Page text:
Their mission is to enable digital border-less investing for African businesses and individuals. They’re powering the digital investment landscape in Africa through partnerships with asset managers, financial technology firms, and regulators with whom we have a shared mission. We achieve this by providing trading solutions that are easy to use and easy to integrate.
With this capital, they will focus on the goals to build a roster of formidable partners and accelerate expansion to other markets within West Africa. This investment also enables them to hire top talent and integrate more advanced functionalities into our investment and wealth management solutions.
Jim Breyer, CEO of Breyer Capital, shared his view on this investment and it illustrates their shared vision: “We are proud to align ourselves with a company that is leveling the investment playing field for Nigerians (and Africans at large). We’re confident in the value Chaka provides through its digital tools, and we look forward to playing our part in supporting Tosin, Bo, Olaolu, and the Chaka team.”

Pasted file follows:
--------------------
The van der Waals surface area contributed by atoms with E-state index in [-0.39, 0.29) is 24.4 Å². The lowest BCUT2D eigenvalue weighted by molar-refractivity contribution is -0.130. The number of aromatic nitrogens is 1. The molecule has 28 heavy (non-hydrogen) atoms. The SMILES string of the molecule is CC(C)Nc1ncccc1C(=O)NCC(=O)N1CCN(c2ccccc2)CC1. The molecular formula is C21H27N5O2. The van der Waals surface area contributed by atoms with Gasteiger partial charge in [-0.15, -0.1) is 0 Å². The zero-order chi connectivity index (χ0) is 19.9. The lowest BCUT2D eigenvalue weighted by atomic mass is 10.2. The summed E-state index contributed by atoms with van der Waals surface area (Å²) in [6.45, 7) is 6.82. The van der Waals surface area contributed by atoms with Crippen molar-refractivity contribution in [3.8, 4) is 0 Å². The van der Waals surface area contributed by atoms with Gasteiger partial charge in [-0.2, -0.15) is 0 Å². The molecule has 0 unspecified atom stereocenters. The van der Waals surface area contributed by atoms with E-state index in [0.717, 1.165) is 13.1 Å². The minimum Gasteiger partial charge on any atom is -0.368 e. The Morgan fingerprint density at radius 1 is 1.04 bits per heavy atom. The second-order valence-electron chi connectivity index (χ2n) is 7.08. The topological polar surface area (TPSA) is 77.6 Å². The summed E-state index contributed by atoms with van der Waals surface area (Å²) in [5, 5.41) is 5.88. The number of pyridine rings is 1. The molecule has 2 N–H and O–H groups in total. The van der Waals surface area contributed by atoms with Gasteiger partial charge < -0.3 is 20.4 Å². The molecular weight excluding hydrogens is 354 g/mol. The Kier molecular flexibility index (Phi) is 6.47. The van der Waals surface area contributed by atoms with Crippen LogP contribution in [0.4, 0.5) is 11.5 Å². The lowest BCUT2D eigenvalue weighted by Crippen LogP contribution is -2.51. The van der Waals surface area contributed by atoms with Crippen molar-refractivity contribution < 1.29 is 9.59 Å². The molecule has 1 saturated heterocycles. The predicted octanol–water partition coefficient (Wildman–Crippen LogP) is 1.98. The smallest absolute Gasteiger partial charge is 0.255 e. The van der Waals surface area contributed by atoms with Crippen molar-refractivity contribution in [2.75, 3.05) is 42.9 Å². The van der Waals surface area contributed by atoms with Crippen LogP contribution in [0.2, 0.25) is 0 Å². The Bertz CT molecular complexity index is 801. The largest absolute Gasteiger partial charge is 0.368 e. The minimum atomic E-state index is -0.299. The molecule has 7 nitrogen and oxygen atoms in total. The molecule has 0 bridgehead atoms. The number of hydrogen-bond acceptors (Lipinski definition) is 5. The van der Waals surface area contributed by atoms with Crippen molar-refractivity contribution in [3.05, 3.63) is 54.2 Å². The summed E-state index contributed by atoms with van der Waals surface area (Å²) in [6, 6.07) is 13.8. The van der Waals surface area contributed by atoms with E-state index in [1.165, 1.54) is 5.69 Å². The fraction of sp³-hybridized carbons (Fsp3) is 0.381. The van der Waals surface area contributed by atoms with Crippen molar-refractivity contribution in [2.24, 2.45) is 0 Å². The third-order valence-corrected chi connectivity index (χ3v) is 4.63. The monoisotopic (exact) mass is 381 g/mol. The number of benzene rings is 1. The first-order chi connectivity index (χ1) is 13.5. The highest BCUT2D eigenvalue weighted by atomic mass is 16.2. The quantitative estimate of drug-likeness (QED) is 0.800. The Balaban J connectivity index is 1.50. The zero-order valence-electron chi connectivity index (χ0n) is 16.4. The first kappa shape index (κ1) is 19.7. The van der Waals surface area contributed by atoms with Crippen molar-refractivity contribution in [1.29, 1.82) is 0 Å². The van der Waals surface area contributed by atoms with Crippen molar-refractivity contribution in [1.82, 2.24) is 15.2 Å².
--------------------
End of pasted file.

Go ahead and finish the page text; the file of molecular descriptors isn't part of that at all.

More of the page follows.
This is a significant milestone for Chaka and could not have come this far without their users, partners, early investors, and a talented, achieving team of Champions.
They see digital investments as a means to boost economic transformation in Africa, and we’re very keen to bring this vision to life.
elmenus, Egypt’s Leading Food App Secures $10M Pre-Series C from Fawry, Luxor Capital and Marakez
Co-Founders (Image: elmenus)
elmenus and Fawry to co-develop innovative solutions for restaurants and customers
Luxor Capital’s first investment in the MENA region, previous investments include the biggest food ordering platforms globally, such as Zomato, Deliveryhero and Glovo